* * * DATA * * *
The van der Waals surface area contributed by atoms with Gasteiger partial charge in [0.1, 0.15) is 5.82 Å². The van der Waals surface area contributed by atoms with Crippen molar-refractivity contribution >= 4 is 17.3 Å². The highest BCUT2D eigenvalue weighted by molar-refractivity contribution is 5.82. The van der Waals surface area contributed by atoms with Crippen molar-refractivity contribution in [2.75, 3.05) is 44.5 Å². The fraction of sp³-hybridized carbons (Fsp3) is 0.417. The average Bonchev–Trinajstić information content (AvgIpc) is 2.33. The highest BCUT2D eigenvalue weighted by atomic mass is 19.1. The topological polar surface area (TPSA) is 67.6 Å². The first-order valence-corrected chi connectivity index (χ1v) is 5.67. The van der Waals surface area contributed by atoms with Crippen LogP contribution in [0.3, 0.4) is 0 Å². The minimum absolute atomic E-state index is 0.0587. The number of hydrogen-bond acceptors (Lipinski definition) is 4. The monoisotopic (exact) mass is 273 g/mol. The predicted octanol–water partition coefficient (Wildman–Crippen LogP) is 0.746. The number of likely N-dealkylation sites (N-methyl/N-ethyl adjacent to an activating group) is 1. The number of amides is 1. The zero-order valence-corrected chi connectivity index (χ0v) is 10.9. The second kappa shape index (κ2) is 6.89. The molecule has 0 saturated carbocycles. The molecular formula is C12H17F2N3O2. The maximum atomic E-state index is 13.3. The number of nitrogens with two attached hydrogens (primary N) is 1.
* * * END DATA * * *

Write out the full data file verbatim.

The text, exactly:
The van der Waals surface area contributed by atoms with Gasteiger partial charge in [0.1, 0.15) is 5.82 Å². The van der Waals surface area contributed by atoms with Crippen molar-refractivity contribution >= 4 is 17.3 Å². The highest BCUT2D eigenvalue weighted by molar-refractivity contribution is 5.82. The van der Waals surface area contributed by atoms with Crippen molar-refractivity contribution in [2.75, 3.05) is 44.5 Å². The fraction of sp³-hybridized carbons (Fsp3) is 0.417. The average Bonchev–Trinajstić information content (AvgIpc) is 2.33. The highest BCUT2D eigenvalue weighted by atomic mass is 19.1. The topological polar surface area (TPSA) is 67.6 Å². The first-order valence-corrected chi connectivity index (χ1v) is 5.67. The van der Waals surface area contributed by atoms with Crippen LogP contribution in [0.3, 0.4) is 0 Å². The minimum absolute atomic E-state index is 0.0587. The number of hydrogen-bond acceptors (Lipinski definition) is 4. The monoisotopic (exact) mass is 273 g/mol. The predicted octanol–water partition coefficient (Wildman–Crippen LogP) is 0.746. The number of likely N-dealkylation sites (N-methyl/N-ethyl adjacent to an activating group) is 1. The number of amides is 1. The zero-order valence-corrected chi connectivity index (χ0v) is 10.9. The second kappa shape index (κ2) is 6.89. The molecule has 0 saturated carbocycles. The molecular formula is C12H17F2N3O2. The maximum atomic E-state index is 13.3. The number of nitrogens with two attached hydrogens (primary N) is 1.